Jump to ContentJump to Main Navigation
The ResurrectionAn Interdisciplinary Symposium on the Resurrection of Jesus$
Users without a subscription are not able to see the full content.

Stephen T. Davis, Daniel Kendall, and Gerald O'Collins

Print publication date: 1998

Print ISBN-13: 9780198269854

Published to Oxford Scholarship Online: November 2003

DOI: 10.1093/0198269854.001.0001

Show Summary Details
Page of

PRINTED FROM OXFORD SCHOLARSHIP ONLINE (www.oxfordscholarship.com). (c) Copyright Oxford University Press, 2020. All Rights Reserved. An individual user may print out a PDF of a single chapter of a monograph in OSO for personal use. date: 07 April 2020

John Dominic Crossan on the Resurrection of Jesus

John Dominic Crossan on the Resurrection of Jesus

Chapter:
(p.249) 10 John Dominic Crossan on the Resurrection of Jesus
Source:
The Resurrection
Author(s):

William Lane Craig (Contributor Webpage)

Publisher:
Oxford University Press
DOI:10.1093/0198269854.003.0010

John Dominic Crossan's reconstruction of the events of Easter is based upon idiosyncratic presuppositions concerning sources and methodology, which would not be accepted by any other major NT critic. Concerning Jesus’ burial, Crossan is unable to make a plausible case for regarding Mark's account as historicized prophecy, nor does he render doubtful the historicity of Joseph of Arimathea's role in the burial. With respect to the empty tomb, Crossan fails to sustain his hypothesis that the Markan account is rooted in the Gospel of Peter and that the female dramatis personae are residue from the prior Secret Gospel of Mark. Crossan is largely silent concerning the appearances traditions, adopting the long‐refuted interpretation of the appearance stories as legitimations of authority. Finally, Crossan is unable to provide any convincing explanation of the origin of the disciples’ belief in Jesus’ resurrection.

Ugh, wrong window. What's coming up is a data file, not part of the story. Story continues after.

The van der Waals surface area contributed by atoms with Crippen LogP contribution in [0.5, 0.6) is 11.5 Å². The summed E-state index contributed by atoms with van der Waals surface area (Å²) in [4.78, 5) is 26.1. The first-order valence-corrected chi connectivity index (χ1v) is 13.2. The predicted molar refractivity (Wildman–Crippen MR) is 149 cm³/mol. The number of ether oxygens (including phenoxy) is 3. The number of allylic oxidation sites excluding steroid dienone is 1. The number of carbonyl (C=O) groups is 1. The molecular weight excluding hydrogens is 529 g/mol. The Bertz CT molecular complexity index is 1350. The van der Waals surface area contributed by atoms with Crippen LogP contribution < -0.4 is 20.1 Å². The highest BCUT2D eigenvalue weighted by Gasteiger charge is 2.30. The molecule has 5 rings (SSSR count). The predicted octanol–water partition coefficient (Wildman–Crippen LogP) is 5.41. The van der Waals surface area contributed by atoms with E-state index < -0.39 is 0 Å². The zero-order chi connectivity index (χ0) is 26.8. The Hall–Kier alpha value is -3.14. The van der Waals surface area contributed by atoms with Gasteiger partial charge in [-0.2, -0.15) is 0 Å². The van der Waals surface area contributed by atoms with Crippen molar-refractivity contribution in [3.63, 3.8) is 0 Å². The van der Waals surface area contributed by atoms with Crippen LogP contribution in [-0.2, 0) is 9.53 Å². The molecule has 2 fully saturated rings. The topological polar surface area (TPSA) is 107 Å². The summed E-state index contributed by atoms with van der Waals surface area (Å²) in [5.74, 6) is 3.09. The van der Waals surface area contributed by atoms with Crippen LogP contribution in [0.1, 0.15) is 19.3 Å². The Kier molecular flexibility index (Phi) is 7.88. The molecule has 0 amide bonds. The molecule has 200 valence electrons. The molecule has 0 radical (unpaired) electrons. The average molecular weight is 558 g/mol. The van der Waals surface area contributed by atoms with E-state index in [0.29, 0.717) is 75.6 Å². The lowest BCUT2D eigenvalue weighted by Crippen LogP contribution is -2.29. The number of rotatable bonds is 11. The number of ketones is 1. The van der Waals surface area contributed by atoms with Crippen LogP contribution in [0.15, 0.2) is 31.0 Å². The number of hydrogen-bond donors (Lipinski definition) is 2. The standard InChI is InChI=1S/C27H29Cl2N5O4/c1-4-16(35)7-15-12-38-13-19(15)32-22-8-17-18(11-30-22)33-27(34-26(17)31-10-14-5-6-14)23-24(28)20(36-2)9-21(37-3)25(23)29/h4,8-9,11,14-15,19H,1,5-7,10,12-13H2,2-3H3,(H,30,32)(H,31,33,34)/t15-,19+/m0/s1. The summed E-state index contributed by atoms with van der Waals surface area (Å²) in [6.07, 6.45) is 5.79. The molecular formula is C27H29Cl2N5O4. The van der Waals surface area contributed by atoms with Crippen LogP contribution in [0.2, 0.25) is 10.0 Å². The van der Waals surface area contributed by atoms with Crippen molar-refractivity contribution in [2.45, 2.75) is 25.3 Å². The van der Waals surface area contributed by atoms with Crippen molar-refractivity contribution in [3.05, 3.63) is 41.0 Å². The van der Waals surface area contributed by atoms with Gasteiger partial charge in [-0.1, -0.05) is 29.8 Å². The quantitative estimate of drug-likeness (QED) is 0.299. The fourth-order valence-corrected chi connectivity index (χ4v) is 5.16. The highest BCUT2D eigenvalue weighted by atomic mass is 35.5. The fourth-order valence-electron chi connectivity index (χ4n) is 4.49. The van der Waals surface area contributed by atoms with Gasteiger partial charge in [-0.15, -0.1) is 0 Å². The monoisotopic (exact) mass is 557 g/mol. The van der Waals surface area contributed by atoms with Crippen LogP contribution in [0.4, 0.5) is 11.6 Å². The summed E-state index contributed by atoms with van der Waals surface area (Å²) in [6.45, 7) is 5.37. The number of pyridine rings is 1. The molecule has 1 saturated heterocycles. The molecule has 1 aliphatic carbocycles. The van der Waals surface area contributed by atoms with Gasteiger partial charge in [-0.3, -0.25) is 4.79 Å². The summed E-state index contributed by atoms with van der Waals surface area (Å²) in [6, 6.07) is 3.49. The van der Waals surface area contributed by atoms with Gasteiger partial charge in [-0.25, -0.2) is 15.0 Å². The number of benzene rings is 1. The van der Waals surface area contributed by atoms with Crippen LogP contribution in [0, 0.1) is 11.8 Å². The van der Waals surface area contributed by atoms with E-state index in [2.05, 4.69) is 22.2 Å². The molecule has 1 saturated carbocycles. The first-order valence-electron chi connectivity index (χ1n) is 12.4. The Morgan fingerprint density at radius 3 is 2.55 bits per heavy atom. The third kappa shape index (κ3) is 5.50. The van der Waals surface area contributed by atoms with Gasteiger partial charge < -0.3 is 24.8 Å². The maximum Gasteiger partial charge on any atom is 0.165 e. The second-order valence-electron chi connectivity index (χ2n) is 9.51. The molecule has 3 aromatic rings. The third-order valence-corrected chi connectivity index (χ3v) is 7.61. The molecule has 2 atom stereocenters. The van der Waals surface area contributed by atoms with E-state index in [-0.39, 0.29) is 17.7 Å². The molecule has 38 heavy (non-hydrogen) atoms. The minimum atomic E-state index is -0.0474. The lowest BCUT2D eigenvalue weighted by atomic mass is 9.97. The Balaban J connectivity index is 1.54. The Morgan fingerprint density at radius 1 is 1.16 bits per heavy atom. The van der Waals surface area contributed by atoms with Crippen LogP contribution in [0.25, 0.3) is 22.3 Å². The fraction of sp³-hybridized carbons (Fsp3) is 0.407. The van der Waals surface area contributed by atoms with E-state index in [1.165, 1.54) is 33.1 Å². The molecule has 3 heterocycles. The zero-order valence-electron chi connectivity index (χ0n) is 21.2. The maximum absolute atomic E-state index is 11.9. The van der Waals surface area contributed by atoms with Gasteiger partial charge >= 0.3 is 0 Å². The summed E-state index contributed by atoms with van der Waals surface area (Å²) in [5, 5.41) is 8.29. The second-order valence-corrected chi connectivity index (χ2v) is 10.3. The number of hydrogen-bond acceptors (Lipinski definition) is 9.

On the whole, Eddy finds Craig's critique of Crossan to be convincing. His critical comments, then, are to be construed as suggestions for refining and polishing an already strong argument. He begins by noting two points at which revision of the argument might be considered. Next, he briefly discusses several points at which further support and/or development of the argument could be profitable. Finally, he raises several issues related to the very important question of ‘presuppositions’.

Keywords:   Craig, Crossan, Eddy, historicity, hypothesis, Joseph of Arimathea, legitimations of authority, methodology, presuppositions, revision of the argument, sources

Oxford Scholarship Online requires a subscription or purchase to access the full text of books within the service. Public users can however freely search the site and view the abstracts and keywords for each book and chapter.

Please, subscribe or login to access full text content.

If you think you should have access to this title, please contact your librarian.

To troubleshoot, please check our FAQs , and if you can't find the answer there, please contact us .